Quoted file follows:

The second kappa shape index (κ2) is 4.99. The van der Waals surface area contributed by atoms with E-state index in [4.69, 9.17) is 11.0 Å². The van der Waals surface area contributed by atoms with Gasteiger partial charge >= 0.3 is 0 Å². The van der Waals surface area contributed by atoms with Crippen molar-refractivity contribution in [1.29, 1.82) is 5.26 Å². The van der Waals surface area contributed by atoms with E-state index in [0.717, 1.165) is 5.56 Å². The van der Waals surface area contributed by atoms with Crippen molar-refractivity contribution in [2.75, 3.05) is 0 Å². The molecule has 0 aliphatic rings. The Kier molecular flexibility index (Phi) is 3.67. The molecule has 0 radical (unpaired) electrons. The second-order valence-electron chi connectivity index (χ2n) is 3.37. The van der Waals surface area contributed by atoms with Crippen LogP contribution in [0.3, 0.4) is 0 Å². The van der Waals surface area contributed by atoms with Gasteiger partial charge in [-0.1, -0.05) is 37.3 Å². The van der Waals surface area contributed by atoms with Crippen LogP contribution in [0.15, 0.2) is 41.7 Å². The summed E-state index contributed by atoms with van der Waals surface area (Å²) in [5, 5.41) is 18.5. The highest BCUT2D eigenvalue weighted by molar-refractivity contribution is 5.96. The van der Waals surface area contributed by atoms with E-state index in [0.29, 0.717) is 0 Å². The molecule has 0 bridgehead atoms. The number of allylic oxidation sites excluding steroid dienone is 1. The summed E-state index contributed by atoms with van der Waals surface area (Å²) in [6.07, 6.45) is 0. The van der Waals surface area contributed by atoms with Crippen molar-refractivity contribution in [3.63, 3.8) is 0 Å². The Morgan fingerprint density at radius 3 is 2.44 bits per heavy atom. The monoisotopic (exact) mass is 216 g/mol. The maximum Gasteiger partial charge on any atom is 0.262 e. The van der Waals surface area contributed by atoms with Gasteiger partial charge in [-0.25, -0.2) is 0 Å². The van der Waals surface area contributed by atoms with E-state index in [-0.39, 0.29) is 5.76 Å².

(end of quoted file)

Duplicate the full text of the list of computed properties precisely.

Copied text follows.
The second kappa shape index (κ2) is 4.99. The van der Waals surface area contributed by atoms with E-state index in [4.69, 9.17) is 11.0 Å². The van der Waals surface area contributed by atoms with Gasteiger partial charge >= 0.3 is 0 Å². The van der Waals surface area contributed by atoms with Crippen molar-refractivity contribution in [1.29, 1.82) is 5.26 Å². The van der Waals surface area contributed by atoms with E-state index in [0.717, 1.165) is 5.56 Å². The van der Waals surface area contributed by atoms with Crippen molar-refractivity contribution in [2.75, 3.05) is 0 Å². The molecule has 0 aliphatic rings. The Kier molecular flexibility index (Phi) is 3.67. The molecule has 0 radical (unpaired) electrons. The second-order valence-electron chi connectivity index (χ2n) is 3.37. The van der Waals surface area contributed by atoms with Crippen LogP contribution in [0.3, 0.4) is 0 Å². The van der Waals surface area contributed by atoms with Gasteiger partial charge in [-0.1, -0.05) is 37.3 Å². The van der Waals surface area contributed by atoms with Crippen LogP contribution in [0.15, 0.2) is 41.7 Å². The summed E-state index contributed by atoms with van der Waals surface area (Å²) in [5, 5.41) is 18.5. The highest BCUT2D eigenvalue weighted by molar-refractivity contribution is 5.96. The van der Waals surface area contributed by atoms with E-state index in [0.29, 0.717) is 0 Å². The molecule has 0 bridgehead atoms. The number of allylic oxidation sites excluding steroid dienone is 1. The summed E-state index contributed by atoms with van der Waals surface area (Å²) in [6.07, 6.45) is 0. The van der Waals surface area contributed by atoms with Crippen molar-refractivity contribution in [3.63, 3.8) is 0 Å². The Morgan fingerprint density at radius 3 is 2.44 bits per heavy atom. The monoisotopic (exact) mass is 216 g/mol. The maximum Gasteiger partial charge on any atom is 0.262 e. The van der Waals surface area contributed by atoms with Gasteiger partial charge in [-0.25, -0.2) is 0 Å². The van der Waals surface area contributed by atoms with E-state index in [-0.39, 0.29) is 5.76 Å².